Innes[27]Randomized, single-blind/4 h30DC (100 g, 75% cocoa) vs milk chocolate (100 g, 20% cocoa) vs WC (100 g, flavanol-free)Inhibition of collagen-induced platelet aggregationb
Ostertag[28]Randomized, single-blind/2 and 6 h42Flavanol-rich DC (60 g) vs standard DC (60 g) vs WC (60 g)

Men: ↓ platelet activity and aggregationb

Women: ↓ aggregationb

Grassi[29]Randomized, single-blind, crossovera,c/15 d19DC (100 g, flavanol-rich) vs WC (100 g, flavanol-free)↑ FMD,b insulin sensitivity,b and β-cell functionb and ↓ SBP and DBPb
Desideri[30]Randomized, double-blind, parallel groupa/8 wk90Cocoa drink with high (~990 mg) vs mid (~520 mg) vs low (~45 mg) flavanol content

↑ Cognitive function and ↓ insulin resistance

bSeen with mid and high flavanol groups

Mursa[32]Open-labela/3 wk45Polyphenol-enriched DC (75 g) vs standard DC (75 g) vs WC (75 g)

↑ HDL-Cb

bSeen by both DC groups

Baba[33]Randomized, controlled/12 wk25Cocoa group (26 g cocoa powder +12 g sugar) vs control group (12 g sugar)↓ in LDL-C, ↑ in HDL-Cb, and suppression of oxidized LDL-Cb
Neufingerl[34]Randomized, double-blind, placebo-controlled, parallel groupd/4 wk152Drink 200 mL with cocoa (150 mg TB and 325 mg flavanols), pure TB (850 mg TB), cocoa with added TB (1000 mg TB and 325 mg flavanols), or placebo

↑ HDL-C,b ↑ apolipoprotein AI,b ↓ apolipoprotein B,b and ↓ LDL-Cb

bSeen with the pure TB group only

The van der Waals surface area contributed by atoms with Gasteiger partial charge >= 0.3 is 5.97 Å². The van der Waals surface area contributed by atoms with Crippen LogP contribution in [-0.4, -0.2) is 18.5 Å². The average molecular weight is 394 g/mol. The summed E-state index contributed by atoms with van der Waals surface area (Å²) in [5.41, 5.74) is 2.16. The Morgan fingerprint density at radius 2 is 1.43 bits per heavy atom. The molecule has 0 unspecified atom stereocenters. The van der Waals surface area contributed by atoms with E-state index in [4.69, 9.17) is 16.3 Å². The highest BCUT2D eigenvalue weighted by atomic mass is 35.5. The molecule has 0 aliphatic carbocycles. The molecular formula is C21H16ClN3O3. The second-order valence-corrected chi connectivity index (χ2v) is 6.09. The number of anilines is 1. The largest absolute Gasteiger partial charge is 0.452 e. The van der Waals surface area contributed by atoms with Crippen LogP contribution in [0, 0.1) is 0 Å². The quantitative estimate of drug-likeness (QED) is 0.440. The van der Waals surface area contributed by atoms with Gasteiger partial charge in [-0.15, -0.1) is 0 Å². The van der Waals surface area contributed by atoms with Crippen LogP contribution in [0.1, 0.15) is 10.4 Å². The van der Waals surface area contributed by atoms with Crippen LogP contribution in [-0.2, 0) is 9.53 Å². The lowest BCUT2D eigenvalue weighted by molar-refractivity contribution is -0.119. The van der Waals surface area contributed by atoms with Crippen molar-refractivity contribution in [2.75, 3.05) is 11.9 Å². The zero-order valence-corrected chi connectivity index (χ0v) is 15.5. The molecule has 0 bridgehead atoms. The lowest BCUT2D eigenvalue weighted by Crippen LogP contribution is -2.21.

While intriguing, significant limitations apply to all of the cocoa studies reviewed. The paucity of available data may also indicate a publication bias in favor of positive findings. White chocolate was often used as a control, thus preventing participant blinding. Flavanol content of test foods, when reported, varies considerably among studies, complicating interpretations and comparisons. Additionally, most studies had a relatively small sample size, were of short duration, and measured only surrogate markers of CVD risk. This limits the generalizability of the results as well as translation to any long-term clinical implications or benefits. While the following observations are provoking, confirmation is needed in well-controlled, well-designed studies.

Blood Pressure

The relationship between BP and CVD risk is continuous and independent of other risk factors, and small reductions in BP can lead to substantial decreases in CVD.[4] One suggested pathway for the benefits of cocoa on BP and CVD involves endothelial nitric oxide (NO). Cocoa intake increases NO generation. This process may be triggered by upregulation of endothelial NO synthase (eNOS), which synthesizes NO from l-arginine. Enhancement of NO by cocoa leads to vasodilation and BP reduction, as well as prevention of leukocyte adhesion and migration, smooth muscle cell proliferation, and platelet adhesion and aggregation.[3, 13] In patients with cardiovascular risk factors, a cocoa drink high in flavanol content (176–185 mg) rapidly increased circulating levels of bioactive NO by more than a third. In turn, flow-mediated vasodilation, a commonly used marker to quantify endothelial function, was increased.[14] Furthermore, this flavanol-related increase in vasodilation and improvement in endothelial function can be reversed by L-NG-monomethyl arginine, a competitive eNOS inhibitor, resulting in a significant reduction in blood flow.[3, 14] It can be argued, therefore, that the reduced BP and cardiovascular risk in individuals who consume flavanol-rich foods is the result of the favorable effect on eNOS activity.[15]